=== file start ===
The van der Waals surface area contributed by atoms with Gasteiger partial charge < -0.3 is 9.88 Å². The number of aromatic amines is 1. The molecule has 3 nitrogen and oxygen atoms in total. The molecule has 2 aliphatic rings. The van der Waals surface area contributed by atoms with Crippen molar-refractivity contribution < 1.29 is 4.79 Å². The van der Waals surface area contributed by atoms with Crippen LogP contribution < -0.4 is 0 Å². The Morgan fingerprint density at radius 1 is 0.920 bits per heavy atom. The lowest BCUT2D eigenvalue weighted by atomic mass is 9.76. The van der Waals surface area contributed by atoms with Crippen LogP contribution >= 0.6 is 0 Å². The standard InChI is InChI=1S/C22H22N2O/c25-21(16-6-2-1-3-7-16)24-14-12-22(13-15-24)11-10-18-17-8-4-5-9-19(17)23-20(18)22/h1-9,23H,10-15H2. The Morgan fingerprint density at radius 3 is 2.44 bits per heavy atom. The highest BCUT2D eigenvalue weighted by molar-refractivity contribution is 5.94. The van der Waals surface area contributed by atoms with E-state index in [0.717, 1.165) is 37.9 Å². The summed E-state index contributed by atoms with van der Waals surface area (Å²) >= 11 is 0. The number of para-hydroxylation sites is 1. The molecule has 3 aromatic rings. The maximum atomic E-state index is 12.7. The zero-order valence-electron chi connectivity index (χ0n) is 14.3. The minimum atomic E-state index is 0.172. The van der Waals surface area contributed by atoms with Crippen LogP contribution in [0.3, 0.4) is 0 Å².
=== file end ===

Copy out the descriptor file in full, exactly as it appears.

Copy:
The van der Waals surface area contributed by atoms with Gasteiger partial charge < -0.3 is 9.88 Å². The number of aromatic amines is 1. The molecule has 3 nitrogen and oxygen atoms in total. The molecule has 2 aliphatic rings. The van der Waals surface area contributed by atoms with Crippen molar-refractivity contribution < 1.29 is 4.79 Å². The van der Waals surface area contributed by atoms with Crippen LogP contribution < -0.4 is 0 Å². The Morgan fingerprint density at radius 1 is 0.920 bits per heavy atom. The lowest BCUT2D eigenvalue weighted by atomic mass is 9.76. The van der Waals surface area contributed by atoms with Crippen LogP contribution >= 0.6 is 0 Å². The standard InChI is InChI=1S/C22H22N2O/c25-21(16-6-2-1-3-7-16)24-14-12-22(13-15-24)11-10-18-17-8-4-5-9-19(17)23-20(18)22/h1-9,23H,10-15H2. The Morgan fingerprint density at radius 3 is 2.44 bits per heavy atom. The highest BCUT2D eigenvalue weighted by molar-refractivity contribution is 5.94. The van der Waals surface area contributed by atoms with E-state index in [0.717, 1.165) is 37.9 Å². The summed E-state index contributed by atoms with van der Waals surface area (Å²) >= 11 is 0. The number of para-hydroxylation sites is 1. The molecule has 3 aromatic rings. The maximum atomic E-state index is 12.7. The zero-order valence-electron chi connectivity index (χ0n) is 14.3. The minimum atomic E-state index is 0.172. The van der Waals surface area contributed by atoms with Crippen LogP contribution in [0.3, 0.4) is 0 Å².